Thursday, November 6, 2008

Naked short selling on the wane

Christopher Cox, Securities and Exchange Commission chief, has been coming down hard on short selling and illegal naked short sales since October, and his efforts seem to be paying off, according to the New York Post.

While he has been generating results, he has not been making many fans on Wall Street.

The Nasdaq Stock Market Inc. published a naked-short-selling watch list this week that named 56 stocks, as opposed to nearly 500 listed in September.

Mr. Cox established a penalty to be imposed on traders who do not actually buy or borrow stocks within the three-day requirement before selling them.

The Post reported that Duncan Neiderauer, NYSE Euronext Inc.’s CEO, has criticized Mr. Cox for not acting soon enough or enforcing rules in the first place.

Others have said they believe that the drop in short sales can be attributed to simple economics and a fall in stock prices.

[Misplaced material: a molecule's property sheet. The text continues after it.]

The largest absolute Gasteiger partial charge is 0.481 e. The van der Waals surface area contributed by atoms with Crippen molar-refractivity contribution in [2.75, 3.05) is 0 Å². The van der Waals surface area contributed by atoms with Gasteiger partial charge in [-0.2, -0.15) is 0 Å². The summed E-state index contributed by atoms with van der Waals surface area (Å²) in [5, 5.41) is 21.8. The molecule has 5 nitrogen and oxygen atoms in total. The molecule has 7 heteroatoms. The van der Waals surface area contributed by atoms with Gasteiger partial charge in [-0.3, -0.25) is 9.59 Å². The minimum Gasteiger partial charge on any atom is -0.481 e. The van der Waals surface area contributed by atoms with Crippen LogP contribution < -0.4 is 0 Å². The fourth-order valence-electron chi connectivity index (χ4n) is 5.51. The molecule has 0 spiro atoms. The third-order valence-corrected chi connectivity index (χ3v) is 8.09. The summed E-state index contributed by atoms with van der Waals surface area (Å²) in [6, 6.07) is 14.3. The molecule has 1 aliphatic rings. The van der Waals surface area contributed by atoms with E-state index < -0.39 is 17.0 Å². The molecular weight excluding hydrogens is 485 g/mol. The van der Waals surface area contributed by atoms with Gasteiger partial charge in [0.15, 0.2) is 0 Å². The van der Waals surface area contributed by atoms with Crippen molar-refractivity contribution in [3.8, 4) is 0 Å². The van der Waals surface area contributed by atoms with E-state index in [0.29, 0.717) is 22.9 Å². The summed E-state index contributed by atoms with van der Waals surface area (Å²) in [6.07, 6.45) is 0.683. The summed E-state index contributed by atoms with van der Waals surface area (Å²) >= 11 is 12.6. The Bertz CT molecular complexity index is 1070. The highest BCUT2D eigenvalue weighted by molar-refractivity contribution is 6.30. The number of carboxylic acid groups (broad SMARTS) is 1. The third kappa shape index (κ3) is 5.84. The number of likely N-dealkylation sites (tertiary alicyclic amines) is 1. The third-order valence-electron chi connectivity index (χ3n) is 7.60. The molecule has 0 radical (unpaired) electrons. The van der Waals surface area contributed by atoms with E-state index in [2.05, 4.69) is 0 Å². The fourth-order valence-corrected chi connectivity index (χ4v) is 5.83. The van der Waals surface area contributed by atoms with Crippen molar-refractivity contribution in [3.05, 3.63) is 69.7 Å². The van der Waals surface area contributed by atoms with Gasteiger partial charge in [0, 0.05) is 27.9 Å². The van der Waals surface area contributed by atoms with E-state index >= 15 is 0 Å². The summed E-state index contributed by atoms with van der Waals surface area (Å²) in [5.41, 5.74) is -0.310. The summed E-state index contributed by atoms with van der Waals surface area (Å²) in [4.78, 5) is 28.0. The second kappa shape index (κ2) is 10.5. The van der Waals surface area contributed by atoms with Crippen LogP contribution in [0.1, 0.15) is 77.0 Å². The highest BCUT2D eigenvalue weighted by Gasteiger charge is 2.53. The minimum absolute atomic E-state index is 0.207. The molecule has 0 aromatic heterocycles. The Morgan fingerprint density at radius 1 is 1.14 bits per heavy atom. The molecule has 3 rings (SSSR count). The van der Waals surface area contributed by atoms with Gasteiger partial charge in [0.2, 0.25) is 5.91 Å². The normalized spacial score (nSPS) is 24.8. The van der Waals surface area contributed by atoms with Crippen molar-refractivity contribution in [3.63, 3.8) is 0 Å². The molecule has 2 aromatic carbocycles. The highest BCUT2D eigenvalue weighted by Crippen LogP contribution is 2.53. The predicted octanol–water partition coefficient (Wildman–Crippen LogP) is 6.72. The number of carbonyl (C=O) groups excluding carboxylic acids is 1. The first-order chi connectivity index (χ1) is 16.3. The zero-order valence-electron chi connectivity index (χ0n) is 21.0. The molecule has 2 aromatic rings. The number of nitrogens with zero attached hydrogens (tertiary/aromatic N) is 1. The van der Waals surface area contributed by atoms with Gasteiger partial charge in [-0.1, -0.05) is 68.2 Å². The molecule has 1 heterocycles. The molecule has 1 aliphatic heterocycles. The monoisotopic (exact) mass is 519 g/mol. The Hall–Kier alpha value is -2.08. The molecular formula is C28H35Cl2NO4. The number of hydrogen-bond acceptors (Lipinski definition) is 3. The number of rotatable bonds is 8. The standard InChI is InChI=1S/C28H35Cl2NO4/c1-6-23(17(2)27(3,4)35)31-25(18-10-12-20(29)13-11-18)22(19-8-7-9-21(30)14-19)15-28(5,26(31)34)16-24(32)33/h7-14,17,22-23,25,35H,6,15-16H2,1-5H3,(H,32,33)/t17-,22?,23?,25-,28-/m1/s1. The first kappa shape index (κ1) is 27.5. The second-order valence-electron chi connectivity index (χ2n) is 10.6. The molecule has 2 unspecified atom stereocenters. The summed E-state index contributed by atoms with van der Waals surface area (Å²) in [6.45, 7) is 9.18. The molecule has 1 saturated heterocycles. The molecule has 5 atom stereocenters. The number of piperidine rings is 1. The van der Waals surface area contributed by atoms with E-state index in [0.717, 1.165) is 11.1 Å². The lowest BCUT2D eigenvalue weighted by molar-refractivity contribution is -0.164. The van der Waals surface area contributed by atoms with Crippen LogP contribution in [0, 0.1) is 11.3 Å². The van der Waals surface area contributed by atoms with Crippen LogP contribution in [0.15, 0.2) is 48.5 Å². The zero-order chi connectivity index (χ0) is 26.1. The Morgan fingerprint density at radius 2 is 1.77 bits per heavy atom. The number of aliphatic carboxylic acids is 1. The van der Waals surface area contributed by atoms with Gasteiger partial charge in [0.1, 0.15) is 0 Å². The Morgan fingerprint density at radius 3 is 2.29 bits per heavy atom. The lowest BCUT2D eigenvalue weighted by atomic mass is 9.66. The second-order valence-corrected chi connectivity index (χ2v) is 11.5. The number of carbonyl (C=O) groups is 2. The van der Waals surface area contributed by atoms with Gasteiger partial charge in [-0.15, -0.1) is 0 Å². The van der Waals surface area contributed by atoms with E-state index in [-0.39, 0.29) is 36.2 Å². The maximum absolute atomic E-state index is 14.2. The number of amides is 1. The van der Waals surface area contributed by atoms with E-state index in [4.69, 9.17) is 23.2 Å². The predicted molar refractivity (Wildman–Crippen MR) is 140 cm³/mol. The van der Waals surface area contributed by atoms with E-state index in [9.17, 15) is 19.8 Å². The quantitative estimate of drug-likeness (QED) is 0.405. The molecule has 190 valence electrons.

Yesterday, voters in South Dakota rejected an initiative that would require contracts to buy stock before short selling in the state.

The Securities Industry and Financial Markets Association of Washington, which had planned to sue the state if the initiative passed, congratulated South Dakotans on their insightfulness.

SIFMA hopes the results show certain groups that they cannot “exploit state politics in order to influence rules and regulations clearly within the federal realm.”

  • U.S., British market regulators ban short-selling
  • OSC extends short-selling ban on 13 financial stocks
  • Lawmakers see potential, untapped gold mine in surplus land
  • Lawmakers to governor: Sell unneeded land, not lottery